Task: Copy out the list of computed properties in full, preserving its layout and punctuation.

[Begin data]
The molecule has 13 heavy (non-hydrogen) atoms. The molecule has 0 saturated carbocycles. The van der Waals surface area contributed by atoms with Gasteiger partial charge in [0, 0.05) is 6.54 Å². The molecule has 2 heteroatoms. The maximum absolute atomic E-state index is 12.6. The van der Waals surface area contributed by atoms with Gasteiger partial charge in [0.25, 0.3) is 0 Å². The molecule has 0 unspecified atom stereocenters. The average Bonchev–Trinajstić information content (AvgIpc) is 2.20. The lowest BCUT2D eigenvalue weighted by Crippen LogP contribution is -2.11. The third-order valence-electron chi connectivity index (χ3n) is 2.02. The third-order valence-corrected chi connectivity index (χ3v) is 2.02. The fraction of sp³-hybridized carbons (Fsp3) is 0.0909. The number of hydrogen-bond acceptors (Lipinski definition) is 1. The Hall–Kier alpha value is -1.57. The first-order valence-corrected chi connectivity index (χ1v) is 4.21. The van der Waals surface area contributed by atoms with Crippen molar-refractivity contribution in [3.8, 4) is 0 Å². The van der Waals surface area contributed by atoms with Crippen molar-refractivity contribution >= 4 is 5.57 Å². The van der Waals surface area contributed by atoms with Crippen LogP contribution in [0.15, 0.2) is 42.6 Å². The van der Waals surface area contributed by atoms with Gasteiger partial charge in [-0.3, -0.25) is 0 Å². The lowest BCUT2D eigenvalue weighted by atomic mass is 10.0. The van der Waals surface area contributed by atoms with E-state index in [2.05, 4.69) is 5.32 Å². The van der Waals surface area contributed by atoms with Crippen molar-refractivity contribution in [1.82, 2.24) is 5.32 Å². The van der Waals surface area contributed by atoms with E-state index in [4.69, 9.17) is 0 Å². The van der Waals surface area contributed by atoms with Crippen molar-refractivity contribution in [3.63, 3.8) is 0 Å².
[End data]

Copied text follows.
The molecule has 13 heavy (non-hydrogen) atoms. The molecule has 0 saturated carbocycles. The van der Waals surface area contributed by atoms with Gasteiger partial charge in [0, 0.05) is 6.54 Å². The molecule has 2 heteroatoms. The maximum absolute atomic E-state index is 12.6. The van der Waals surface area contributed by atoms with Gasteiger partial charge in [0.25, 0.3) is 0 Å². The molecule has 0 unspecified atom stereocenters. The average Bonchev–Trinajstić information content (AvgIpc) is 2.20. The lowest BCUT2D eigenvalue weighted by Crippen LogP contribution is -2.11. The third-order valence-electron chi connectivity index (χ3n) is 2.02. The third-order valence-corrected chi connectivity index (χ3v) is 2.02. The fraction of sp³-hybridized carbons (Fsp3) is 0.0909. The number of hydrogen-bond acceptors (Lipinski definition) is 1. The Hall–Kier alpha value is -1.57. The first-order valence-corrected chi connectivity index (χ1v) is 4.21. The van der Waals surface area contributed by atoms with Crippen molar-refractivity contribution in [3.8, 4) is 0 Å². The van der Waals surface area contributed by atoms with Crippen molar-refractivity contribution >= 4 is 5.57 Å². The van der Waals surface area contributed by atoms with Crippen LogP contribution in [0.15, 0.2) is 42.6 Å². The van der Waals surface area contributed by atoms with Gasteiger partial charge in [-0.3, -0.25) is 0 Å². The lowest BCUT2D eigenvalue weighted by atomic mass is 10.0. The van der Waals surface area contributed by atoms with E-state index in [2.05, 4.69) is 5.32 Å². The van der Waals surface area contributed by atoms with Crippen molar-refractivity contribution in [1.82, 2.24) is 5.32 Å². The van der Waals surface area contributed by atoms with E-state index in [4.69, 9.17) is 0 Å². The van der Waals surface area contributed by atoms with Crippen molar-refractivity contribution in [3.63, 3.8) is 0 Å².